Alien theorists and some scientific communities are holding on to the possibility that there might be life on Mars. The presence of water, or at the very least evidence that there used to be water on the Red Planet, suggests that this is quite possible. After all, where there is water, there is life.

However, according to a report, NASA and some scientists are already in the agreement that there’s no more life on Mars. This is a big blow to those who believe that organic life might still be existing somewhere on our cousin planet.

But it doesn’t mean the end of the search for alien life. Scientists continue to assess if the Red Planet has an environment that is indeed capable of supporting microbial life on Mars. This is because researchers from Hungary have recently discovered that there are embedded organic materials in a Martian meteorite that was discovered on Earth in the late 1970s.

These scientists were actually able to identify different forms of bacteria in mineralized form within the meteorite suggesting that life once existed on the Red Planet. The meteorite, officially named ALH-77005, was discovered in Allan Hills on Antarctica wherein scientists once conducted the Japanese National Institute of Polar Research sometime in 1977 and 1978.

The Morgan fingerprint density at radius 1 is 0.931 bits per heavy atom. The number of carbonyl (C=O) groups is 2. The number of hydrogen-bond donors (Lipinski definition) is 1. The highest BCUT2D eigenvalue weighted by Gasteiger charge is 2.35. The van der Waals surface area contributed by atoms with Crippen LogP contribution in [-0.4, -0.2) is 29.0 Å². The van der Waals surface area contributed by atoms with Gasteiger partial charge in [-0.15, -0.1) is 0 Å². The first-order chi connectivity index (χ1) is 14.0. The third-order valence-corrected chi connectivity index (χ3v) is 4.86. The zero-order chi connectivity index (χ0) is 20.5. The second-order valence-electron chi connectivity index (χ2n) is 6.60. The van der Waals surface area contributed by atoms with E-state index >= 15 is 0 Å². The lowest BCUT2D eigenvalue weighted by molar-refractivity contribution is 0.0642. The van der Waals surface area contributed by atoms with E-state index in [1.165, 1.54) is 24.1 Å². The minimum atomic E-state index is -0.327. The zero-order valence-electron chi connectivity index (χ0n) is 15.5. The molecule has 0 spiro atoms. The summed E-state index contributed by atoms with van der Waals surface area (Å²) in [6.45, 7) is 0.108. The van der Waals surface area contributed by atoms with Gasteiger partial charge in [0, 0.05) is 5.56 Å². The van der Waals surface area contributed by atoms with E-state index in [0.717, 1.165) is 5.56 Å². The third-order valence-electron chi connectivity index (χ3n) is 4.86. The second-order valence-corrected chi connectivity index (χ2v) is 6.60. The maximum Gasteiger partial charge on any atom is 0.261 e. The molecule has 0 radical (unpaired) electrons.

According to a new study called "Mineralized biosignatures in ALH-77005 Shergottite—Clues to Martian Life?" which was published in De Gruyter's journal Open Astronomy, the research team of Ildiko Gyollai, Márta Polgári and Szaniszló Bérczi strongly suggest the presence of active bacteria on the Red Planet. Not only that, but confirmation of their theory could also mean that organic life existed not only on Mars but on other planets as well.

"Our work is important to a broad audience because it integrates planetary, earth, biological, chemical, and environmental sciences and will be of interest to many researchers in those fields. The research will also be of interest to planetologists, experts of meteorite and astrobiology as well as researchers of the origin of life, and to the general public since it offers an example of a novel aspect of microbial mediation in stone meteorites," Gyollai, lead author of the research from HAS Research Centre for Astronomy and Earth Sciences in Budapest, said.

Gyollai’s research shows the important role of meteorites when it comes to space and life science research. According to a new publication which brought together research from 70 scientists, samples need to be collected from Mars (meteorites and surface) to find answers to the most pressing questions about life outside of Earth.

Planet Mars
Large bodies of water once existed in Planet Mars. Pictured: In this handout image supplied by the European Space Agency (ESA) on July 16, 2008, The Echus Chasma, one of the largest water source regions on Mars, is pictured from ESA's Mars Express. The data was acquired on September 25, 2005. ESA via Getty Images
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